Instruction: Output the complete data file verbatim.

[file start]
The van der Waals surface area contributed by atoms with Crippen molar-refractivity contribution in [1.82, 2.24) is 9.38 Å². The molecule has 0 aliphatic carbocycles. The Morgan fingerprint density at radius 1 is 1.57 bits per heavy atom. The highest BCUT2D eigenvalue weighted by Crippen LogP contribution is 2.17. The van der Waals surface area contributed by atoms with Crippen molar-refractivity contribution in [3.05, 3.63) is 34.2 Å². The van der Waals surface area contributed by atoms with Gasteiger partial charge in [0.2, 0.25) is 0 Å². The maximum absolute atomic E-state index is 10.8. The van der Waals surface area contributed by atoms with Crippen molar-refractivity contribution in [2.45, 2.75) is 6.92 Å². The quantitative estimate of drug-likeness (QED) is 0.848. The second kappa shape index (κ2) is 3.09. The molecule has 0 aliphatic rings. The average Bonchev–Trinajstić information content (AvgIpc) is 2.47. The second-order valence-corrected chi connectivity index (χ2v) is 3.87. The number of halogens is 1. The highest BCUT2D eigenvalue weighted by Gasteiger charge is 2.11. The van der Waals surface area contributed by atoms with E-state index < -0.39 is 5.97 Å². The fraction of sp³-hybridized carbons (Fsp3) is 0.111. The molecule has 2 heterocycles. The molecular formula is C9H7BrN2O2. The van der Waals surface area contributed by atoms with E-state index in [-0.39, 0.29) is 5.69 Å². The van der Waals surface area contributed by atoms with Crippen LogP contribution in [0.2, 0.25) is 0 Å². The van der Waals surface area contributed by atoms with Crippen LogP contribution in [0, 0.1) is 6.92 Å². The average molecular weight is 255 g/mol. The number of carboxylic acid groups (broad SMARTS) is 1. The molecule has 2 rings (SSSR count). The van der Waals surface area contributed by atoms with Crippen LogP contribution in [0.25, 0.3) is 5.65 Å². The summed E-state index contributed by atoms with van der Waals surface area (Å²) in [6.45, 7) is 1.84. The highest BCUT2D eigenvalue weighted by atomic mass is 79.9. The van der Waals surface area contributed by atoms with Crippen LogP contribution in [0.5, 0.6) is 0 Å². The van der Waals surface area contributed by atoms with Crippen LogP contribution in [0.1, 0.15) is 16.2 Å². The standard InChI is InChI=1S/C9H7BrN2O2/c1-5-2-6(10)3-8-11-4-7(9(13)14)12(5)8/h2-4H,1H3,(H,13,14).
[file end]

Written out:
The van der Waals surface area contributed by atoms with Crippen molar-refractivity contribution in [1.82, 2.24) is 9.38 Å². The molecule has 0 aliphatic carbocycles. The Morgan fingerprint density at radius 1 is 1.57 bits per heavy atom. The highest BCUT2D eigenvalue weighted by Crippen LogP contribution is 2.17. The van der Waals surface area contributed by atoms with Crippen molar-refractivity contribution in [3.05, 3.63) is 34.2 Å². The van der Waals surface area contributed by atoms with Gasteiger partial charge in [0.2, 0.25) is 0 Å². The maximum absolute atomic E-state index is 10.8. The van der Waals surface area contributed by atoms with Crippen molar-refractivity contribution in [2.45, 2.75) is 6.92 Å². The quantitative estimate of drug-likeness (QED) is 0.848. The second kappa shape index (κ2) is 3.09. The molecule has 0 aliphatic rings. The average Bonchev–Trinajstić information content (AvgIpc) is 2.47. The second-order valence-corrected chi connectivity index (χ2v) is 3.87. The number of halogens is 1. The highest BCUT2D eigenvalue weighted by Gasteiger charge is 2.11. The van der Waals surface area contributed by atoms with E-state index < -0.39 is 5.97 Å². The fraction of sp³-hybridized carbons (Fsp3) is 0.111. The molecule has 2 heterocycles. The molecular formula is C9H7BrN2O2. The van der Waals surface area contributed by atoms with E-state index in [-0.39, 0.29) is 5.69 Å². The van der Waals surface area contributed by atoms with Crippen LogP contribution in [0.2, 0.25) is 0 Å². The van der Waals surface area contributed by atoms with Crippen LogP contribution in [0, 0.1) is 6.92 Å². The average molecular weight is 255 g/mol. The number of carboxylic acid groups (broad SMARTS) is 1. The molecule has 2 rings (SSSR count). The van der Waals surface area contributed by atoms with Crippen LogP contribution in [0.25, 0.3) is 5.65 Å². The summed E-state index contributed by atoms with van der Waals surface area (Å²) in [6.45, 7) is 1.84. The highest BCUT2D eigenvalue weighted by atomic mass is 79.9. The van der Waals surface area contributed by atoms with Crippen LogP contribution in [0.5, 0.6) is 0 Å². The van der Waals surface area contributed by atoms with Crippen LogP contribution in [0.1, 0.15) is 16.2 Å². The standard InChI is InChI=1S/C9H7BrN2O2/c1-5-2-6(10)3-8-11-4-7(9(13)14)12(5)8/h2-4H,1H3,(H,13,14).